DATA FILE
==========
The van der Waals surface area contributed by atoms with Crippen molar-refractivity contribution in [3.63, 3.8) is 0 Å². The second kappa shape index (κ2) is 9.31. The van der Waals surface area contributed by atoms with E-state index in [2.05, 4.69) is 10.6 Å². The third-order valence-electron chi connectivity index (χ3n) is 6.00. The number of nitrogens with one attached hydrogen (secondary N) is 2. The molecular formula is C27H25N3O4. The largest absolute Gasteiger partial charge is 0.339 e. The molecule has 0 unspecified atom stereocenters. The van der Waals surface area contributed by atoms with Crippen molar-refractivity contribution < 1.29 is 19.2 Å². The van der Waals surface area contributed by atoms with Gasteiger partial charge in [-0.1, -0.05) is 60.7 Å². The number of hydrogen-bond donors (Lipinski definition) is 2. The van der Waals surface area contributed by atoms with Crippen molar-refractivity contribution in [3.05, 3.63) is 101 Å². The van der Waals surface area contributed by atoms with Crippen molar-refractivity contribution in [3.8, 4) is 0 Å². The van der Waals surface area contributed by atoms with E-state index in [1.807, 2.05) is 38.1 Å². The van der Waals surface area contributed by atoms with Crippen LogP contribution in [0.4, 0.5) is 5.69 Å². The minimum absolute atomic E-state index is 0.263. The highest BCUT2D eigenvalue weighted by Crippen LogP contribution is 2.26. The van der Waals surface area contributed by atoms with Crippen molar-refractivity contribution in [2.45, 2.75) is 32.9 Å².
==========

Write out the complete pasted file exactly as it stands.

The van der Waals surface area contributed by atoms with Crippen molar-refractivity contribution in [3.63, 3.8) is 0 Å². The second kappa shape index (κ2) is 9.31. The van der Waals surface area contributed by atoms with E-state index in [2.05, 4.69) is 10.6 Å². The third-order valence-electron chi connectivity index (χ3n) is 6.00. The number of nitrogens with one attached hydrogen (secondary N) is 2. The molecular formula is C27H25N3O4. The largest absolute Gasteiger partial charge is 0.339 e. The molecule has 0 unspecified atom stereocenters. The van der Waals surface area contributed by atoms with Crippen molar-refractivity contribution < 1.29 is 19.2 Å². The van der Waals surface area contributed by atoms with Gasteiger partial charge in [-0.1, -0.05) is 60.7 Å². The number of hydrogen-bond donors (Lipinski definition) is 2. The van der Waals surface area contributed by atoms with Crippen molar-refractivity contribution in [3.05, 3.63) is 101 Å². The van der Waals surface area contributed by atoms with Crippen molar-refractivity contribution in [3.8, 4) is 0 Å². The van der Waals surface area contributed by atoms with E-state index in [1.807, 2.05) is 38.1 Å². The van der Waals surface area contributed by atoms with Crippen LogP contribution in [0.4, 0.5) is 5.69 Å². The minimum absolute atomic E-state index is 0.263. The highest BCUT2D eigenvalue weighted by Crippen LogP contribution is 2.26. The van der Waals surface area contributed by atoms with Crippen molar-refractivity contribution in [2.45, 2.75) is 32.9 Å².